“Delungra is quiet, the air is fresh, the birds sing, the sun shines and it is just a relaxed way of life and I couldn’t imagine living anywhere else. I think whoever says this is a poor community should get on the train and come and visit because being here is a different story,” he said.

Yes, undoubtedly being there is a different story but don’t try and get there by train. The station closed in the 1980s.

Retired carpet layer Mr Robert Campagner said, “When I was a kid, this was a thriving town. They had barley stacks, they had shops, they had pubs and clubs, everything. Everybody’s making a dollar. People need to realise that when people retire, if people don’t take their job over then things just sort of decline. But the town’s still here and you can’t take Delungra away from Delungra.”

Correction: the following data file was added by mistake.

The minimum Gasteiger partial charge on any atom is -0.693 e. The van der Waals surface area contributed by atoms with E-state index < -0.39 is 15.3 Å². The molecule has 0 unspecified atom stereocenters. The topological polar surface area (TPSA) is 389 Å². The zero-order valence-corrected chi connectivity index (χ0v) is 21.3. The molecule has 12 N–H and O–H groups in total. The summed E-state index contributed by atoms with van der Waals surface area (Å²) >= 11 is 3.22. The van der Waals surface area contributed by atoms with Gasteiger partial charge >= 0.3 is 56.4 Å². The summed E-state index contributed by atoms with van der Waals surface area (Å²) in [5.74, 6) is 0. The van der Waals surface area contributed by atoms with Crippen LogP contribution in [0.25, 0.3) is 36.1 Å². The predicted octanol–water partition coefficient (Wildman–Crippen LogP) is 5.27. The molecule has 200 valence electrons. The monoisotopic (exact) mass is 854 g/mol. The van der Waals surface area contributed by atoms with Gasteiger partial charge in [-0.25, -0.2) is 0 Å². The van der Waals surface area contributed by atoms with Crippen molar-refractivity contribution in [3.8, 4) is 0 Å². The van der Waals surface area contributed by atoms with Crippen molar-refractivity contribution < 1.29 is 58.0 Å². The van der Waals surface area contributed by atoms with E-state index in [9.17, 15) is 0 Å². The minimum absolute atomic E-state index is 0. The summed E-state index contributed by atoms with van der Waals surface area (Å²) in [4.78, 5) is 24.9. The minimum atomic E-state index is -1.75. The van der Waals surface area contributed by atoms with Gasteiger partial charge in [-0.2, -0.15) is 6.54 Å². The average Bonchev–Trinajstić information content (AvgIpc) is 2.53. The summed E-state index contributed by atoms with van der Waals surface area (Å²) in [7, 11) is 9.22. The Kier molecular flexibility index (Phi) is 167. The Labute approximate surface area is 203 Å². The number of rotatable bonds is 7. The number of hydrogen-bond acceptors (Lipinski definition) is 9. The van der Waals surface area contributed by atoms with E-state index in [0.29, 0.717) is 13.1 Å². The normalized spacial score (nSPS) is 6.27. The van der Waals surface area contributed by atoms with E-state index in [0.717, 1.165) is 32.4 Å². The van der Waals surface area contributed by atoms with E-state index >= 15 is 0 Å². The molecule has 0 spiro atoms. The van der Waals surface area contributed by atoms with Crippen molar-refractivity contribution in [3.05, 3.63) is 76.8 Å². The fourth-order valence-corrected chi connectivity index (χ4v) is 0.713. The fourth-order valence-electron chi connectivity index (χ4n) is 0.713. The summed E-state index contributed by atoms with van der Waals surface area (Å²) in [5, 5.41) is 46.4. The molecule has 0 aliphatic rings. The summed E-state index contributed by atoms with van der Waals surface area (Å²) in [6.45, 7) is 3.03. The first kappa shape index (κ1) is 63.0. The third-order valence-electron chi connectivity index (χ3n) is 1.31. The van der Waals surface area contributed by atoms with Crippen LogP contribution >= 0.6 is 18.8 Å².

The story of the post office typifies the fighting spirit of the locals.

When Australia Post announced it was closing it due to cost, it was a big blow. Not only would it have removed a gathering place for locals, it would have meant residents would have had to travel more than 30km to get their mail.

So they rallied and saved the post office which is now staffed by volunteers. Volunteerism is the norm in Delungra.

Cattle farmer Tim Lloyd’s family has been in the area since 1920 when his grandfather began farming. He says that the monetary wealth of a town isn’t what’s important.